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Publication numberUS5916866 A
Publication typeGrant
Application numberUS 08/882,656
Publication dateJun 29, 1999
Filing dateJun 25, 1997
Priority dateNov 14, 1994
Fee statusLapsed
Also published asEP0716144A2, EP0716144A3
Publication number08882656, 882656, US 5916866 A, US 5916866A, US-A-5916866, US5916866 A, US5916866A
InventorsAlan Phillip Davies, Sara Jane Edwards, Douglas Wraige
Original AssigneeLever Brothers Company, Division Of Conopco, Inc.
Export CitationBiBTeX, EndNote, RefMan
External Links: USPTO, USPTO Assignment, Espacenet
Preparation of laundry detergent tablets
US 5916866 A
In a process for making detergent tablets comprising spraying a coating of a water-soluble organic polymeric binder onto the exterior of particles of detergent composition containing detergent active and detergency builder and compacting the composition, the improvement comprises spraying an external coating of a film-forming water-soluble organic polymer onto the tablets. The coating on the tablet exterior reduces friability and abrasion and provides extra enhancement of strength while permitting disintegration/dissolution in a wash liquor.
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We claim:
1. In a process for making tablets of compacted particulate laundry detergent composition for fabric washing comprising the steps of:
spraying a coating of polyethylene glycol which is a water-soluble organic polymeric binder which melts at a temperature in the range from 35° C. to 80° C. onto the exterior of particles of a particulate detergent composition which particles contain from 2% to 50% by weight of a detergent active selected from the group consisting of anionic, cationic, nonionic, zwitterionic and amphoteric detergent active compounds and mixtures thereof and from 15% to 60% by weight of aluminosilicate detergency builder, said particles having a particle size in the range from 250 to 1400 μ, and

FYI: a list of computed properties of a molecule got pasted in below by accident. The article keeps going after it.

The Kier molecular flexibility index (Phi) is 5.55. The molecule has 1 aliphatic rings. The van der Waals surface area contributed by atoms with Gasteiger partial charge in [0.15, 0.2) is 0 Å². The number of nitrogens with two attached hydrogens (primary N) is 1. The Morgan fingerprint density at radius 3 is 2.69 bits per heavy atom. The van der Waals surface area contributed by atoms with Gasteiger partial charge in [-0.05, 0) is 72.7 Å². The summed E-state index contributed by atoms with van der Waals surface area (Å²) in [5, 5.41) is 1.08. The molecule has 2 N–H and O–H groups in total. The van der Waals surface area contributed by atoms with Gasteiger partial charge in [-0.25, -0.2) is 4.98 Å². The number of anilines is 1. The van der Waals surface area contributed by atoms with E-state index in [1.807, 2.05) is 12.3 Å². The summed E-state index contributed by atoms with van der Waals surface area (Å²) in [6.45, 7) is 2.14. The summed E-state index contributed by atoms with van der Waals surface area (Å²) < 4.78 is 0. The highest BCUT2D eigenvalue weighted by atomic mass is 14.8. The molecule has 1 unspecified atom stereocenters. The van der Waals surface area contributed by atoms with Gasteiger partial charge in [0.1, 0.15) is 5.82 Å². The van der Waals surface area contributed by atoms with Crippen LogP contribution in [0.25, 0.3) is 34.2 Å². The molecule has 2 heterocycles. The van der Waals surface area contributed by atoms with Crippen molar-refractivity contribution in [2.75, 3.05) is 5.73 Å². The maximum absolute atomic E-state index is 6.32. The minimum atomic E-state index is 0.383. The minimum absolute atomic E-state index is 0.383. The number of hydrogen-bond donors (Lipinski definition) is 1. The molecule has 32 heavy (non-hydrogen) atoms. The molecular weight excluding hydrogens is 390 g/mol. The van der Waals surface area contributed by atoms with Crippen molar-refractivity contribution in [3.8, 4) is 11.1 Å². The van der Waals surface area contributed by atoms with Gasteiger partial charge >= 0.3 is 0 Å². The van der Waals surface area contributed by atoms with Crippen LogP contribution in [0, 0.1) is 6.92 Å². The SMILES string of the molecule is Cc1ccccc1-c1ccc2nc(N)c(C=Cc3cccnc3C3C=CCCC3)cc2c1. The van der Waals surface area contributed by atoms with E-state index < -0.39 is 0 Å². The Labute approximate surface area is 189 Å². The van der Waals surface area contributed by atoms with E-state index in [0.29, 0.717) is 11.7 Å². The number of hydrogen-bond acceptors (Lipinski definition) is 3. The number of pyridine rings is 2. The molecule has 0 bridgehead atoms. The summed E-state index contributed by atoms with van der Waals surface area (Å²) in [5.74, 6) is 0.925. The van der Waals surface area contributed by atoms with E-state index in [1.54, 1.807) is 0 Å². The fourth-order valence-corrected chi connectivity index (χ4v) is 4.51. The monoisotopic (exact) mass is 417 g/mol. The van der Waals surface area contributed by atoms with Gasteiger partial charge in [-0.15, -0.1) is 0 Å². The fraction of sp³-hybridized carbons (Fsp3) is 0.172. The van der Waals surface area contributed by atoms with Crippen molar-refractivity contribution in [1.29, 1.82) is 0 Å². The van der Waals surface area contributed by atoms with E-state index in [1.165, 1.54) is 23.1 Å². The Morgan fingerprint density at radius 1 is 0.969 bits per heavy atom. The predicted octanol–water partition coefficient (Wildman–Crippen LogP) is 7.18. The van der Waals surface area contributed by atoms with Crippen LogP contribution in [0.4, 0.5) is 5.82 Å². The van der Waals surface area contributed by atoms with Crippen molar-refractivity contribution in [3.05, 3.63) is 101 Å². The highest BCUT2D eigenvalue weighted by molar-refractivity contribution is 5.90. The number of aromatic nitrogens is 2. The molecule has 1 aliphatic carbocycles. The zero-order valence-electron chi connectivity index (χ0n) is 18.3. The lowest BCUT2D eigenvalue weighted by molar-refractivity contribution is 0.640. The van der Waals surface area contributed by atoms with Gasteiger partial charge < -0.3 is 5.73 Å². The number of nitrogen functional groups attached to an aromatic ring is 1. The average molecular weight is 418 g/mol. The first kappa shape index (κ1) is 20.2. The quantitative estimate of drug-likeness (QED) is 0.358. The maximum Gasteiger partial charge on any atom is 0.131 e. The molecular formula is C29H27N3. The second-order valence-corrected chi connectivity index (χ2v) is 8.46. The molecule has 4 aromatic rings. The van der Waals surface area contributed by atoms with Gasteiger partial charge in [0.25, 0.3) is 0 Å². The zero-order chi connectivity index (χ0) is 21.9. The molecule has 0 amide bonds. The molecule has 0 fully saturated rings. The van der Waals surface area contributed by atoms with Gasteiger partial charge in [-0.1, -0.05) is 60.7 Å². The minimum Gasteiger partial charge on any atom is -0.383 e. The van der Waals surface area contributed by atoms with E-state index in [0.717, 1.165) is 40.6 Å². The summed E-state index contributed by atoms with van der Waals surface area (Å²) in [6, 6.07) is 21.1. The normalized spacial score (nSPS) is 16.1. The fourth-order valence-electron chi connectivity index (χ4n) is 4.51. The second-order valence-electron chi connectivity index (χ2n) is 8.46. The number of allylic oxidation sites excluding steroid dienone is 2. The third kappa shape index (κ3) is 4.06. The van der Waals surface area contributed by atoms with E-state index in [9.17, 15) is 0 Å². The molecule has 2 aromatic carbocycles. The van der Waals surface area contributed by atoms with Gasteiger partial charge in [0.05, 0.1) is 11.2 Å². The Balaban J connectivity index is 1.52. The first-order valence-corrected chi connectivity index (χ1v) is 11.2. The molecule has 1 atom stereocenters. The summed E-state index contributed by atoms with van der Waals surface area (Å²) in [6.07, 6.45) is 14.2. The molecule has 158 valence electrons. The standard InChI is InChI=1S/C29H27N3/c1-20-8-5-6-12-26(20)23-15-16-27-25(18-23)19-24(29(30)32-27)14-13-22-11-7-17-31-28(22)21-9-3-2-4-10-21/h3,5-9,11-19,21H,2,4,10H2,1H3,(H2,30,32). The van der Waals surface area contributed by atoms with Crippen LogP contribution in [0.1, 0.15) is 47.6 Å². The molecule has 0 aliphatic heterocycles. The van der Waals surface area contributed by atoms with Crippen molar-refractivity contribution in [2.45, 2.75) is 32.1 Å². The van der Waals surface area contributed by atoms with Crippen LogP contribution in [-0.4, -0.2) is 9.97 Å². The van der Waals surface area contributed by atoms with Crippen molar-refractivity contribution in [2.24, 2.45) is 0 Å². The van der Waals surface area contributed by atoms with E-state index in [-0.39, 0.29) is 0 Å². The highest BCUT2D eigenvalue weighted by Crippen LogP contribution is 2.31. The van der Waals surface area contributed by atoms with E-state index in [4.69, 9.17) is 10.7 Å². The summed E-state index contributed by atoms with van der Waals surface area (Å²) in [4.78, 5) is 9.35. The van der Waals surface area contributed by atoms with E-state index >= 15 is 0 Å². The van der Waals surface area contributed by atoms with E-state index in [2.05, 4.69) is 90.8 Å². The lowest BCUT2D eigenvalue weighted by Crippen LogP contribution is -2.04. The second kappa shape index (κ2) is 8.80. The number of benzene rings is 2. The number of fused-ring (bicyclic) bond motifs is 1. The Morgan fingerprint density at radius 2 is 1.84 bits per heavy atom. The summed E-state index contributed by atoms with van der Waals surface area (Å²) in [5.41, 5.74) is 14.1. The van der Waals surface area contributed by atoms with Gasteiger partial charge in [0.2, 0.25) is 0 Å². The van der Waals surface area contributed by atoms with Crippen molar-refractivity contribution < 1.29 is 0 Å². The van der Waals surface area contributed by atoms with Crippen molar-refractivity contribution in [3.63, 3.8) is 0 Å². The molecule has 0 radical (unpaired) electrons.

thereafter compacting said composition with said binder on the exterior of said particles into tablets in which said particles and binder thereon are distributed within at least a region of the tablet;
the improvement which comprises
spraying onto said tablets an external coating of a film-forming water-soluble organic polymer selected from the group consisting of polyethylene glycol, copolymer of vinylpyrrolidone and vinyl acetate, and copolymer of maleate and acrylate; wherein said external coating provides between 1 and 10% of overall weight of the tablet.
2. A process according to claim 1 wherein said tablet comprises: from 5% to 40% by weight of said detergent-active, at least 20% by weight of said aluminosilacate detergency builder, and from 1% to 8% by weight of said water-soluble organic polymeric binder.
3. A process according to claim 2 wherein the tablet contains at least 9% by weight of detergent active.
4. A process according to claim 1 wherein the binder is present in an amount from 3% to 6% by weight of the tablet.

This is a continuation application of Ser. No. 08/557,975, filed Nov. 13, 1995, now abandoned.


The present invention relates to detergent compositions in the form of tablets of compacted detergent powder.


Detergent compositions in tablet form are known in the art, as discussed below, and some products are now on the market. Tablets have several advantages over powdered products: they do not require measuring and are thus easier to handle and dispense into the washload, and they are more compact, hence facilitating more economical storage.

Detergent tablets are described, for example, in GB 911204 (Unilever), U.S. Pat. No. 3,953,350 (Kao), JP 60-015500A (Lion), JP 60-135497A (Lion) and JP 60-135498A (Lion); and are sold commercially in Spain.

Detergent tablets are generally made by compressing or compacting a detergent powder.

As pointed out in EP-A-522766 (Unilever), difficulty has been encountered in providing tablets which have adequate strength when dry, yet disperse and dissolve quickly when wet.